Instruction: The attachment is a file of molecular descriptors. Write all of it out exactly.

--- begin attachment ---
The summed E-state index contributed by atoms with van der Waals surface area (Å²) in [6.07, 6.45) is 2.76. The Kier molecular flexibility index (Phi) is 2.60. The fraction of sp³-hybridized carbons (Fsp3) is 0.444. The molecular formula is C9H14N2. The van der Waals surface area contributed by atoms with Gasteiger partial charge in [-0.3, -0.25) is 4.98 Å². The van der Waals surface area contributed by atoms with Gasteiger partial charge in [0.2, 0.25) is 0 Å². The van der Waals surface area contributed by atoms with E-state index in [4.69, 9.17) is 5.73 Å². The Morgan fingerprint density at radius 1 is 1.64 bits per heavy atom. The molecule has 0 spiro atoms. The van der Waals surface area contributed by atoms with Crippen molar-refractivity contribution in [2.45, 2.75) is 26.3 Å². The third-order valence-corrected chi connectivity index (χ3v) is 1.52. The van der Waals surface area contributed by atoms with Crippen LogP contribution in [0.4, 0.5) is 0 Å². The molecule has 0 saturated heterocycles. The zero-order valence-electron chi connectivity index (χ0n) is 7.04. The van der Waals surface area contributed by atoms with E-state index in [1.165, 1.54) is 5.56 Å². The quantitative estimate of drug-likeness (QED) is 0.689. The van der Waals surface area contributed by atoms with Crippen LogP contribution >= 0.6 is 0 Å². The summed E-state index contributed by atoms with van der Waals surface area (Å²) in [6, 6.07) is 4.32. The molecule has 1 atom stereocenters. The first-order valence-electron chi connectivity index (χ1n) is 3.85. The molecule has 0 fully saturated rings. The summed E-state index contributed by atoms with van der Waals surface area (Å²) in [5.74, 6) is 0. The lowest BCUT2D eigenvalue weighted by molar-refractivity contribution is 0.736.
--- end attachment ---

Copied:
The summed E-state index contributed by atoms with van der Waals surface area (Å²) in [6.07, 6.45) is 2.76. The Kier molecular flexibility index (Phi) is 2.60. The fraction of sp³-hybridized carbons (Fsp3) is 0.444. The molecular formula is C9H14N2. The van der Waals surface area contributed by atoms with Gasteiger partial charge in [-0.3, -0.25) is 4.98 Å². The van der Waals surface area contributed by atoms with Gasteiger partial charge in [0.2, 0.25) is 0 Å². The van der Waals surface area contributed by atoms with E-state index in [4.69, 9.17) is 5.73 Å². The Morgan fingerprint density at radius 1 is 1.64 bits per heavy atom. The molecule has 0 spiro atoms. The van der Waals surface area contributed by atoms with Crippen molar-refractivity contribution in [2.45, 2.75) is 26.3 Å². The third-order valence-corrected chi connectivity index (χ3v) is 1.52. The van der Waals surface area contributed by atoms with Crippen LogP contribution in [0.4, 0.5) is 0 Å². The molecule has 0 saturated heterocycles. The zero-order valence-electron chi connectivity index (χ0n) is 7.04. The van der Waals surface area contributed by atoms with E-state index in [1.165, 1.54) is 5.56 Å². The quantitative estimate of drug-likeness (QED) is 0.689. The van der Waals surface area contributed by atoms with Crippen LogP contribution >= 0.6 is 0 Å². The summed E-state index contributed by atoms with van der Waals surface area (Å²) in [6, 6.07) is 4.32. The molecule has 1 atom stereocenters. The first-order valence-electron chi connectivity index (χ1n) is 3.85. The molecule has 0 fully saturated rings. The summed E-state index contributed by atoms with van der Waals surface area (Å²) in [5.74, 6) is 0. The lowest BCUT2D eigenvalue weighted by molar-refractivity contribution is 0.736.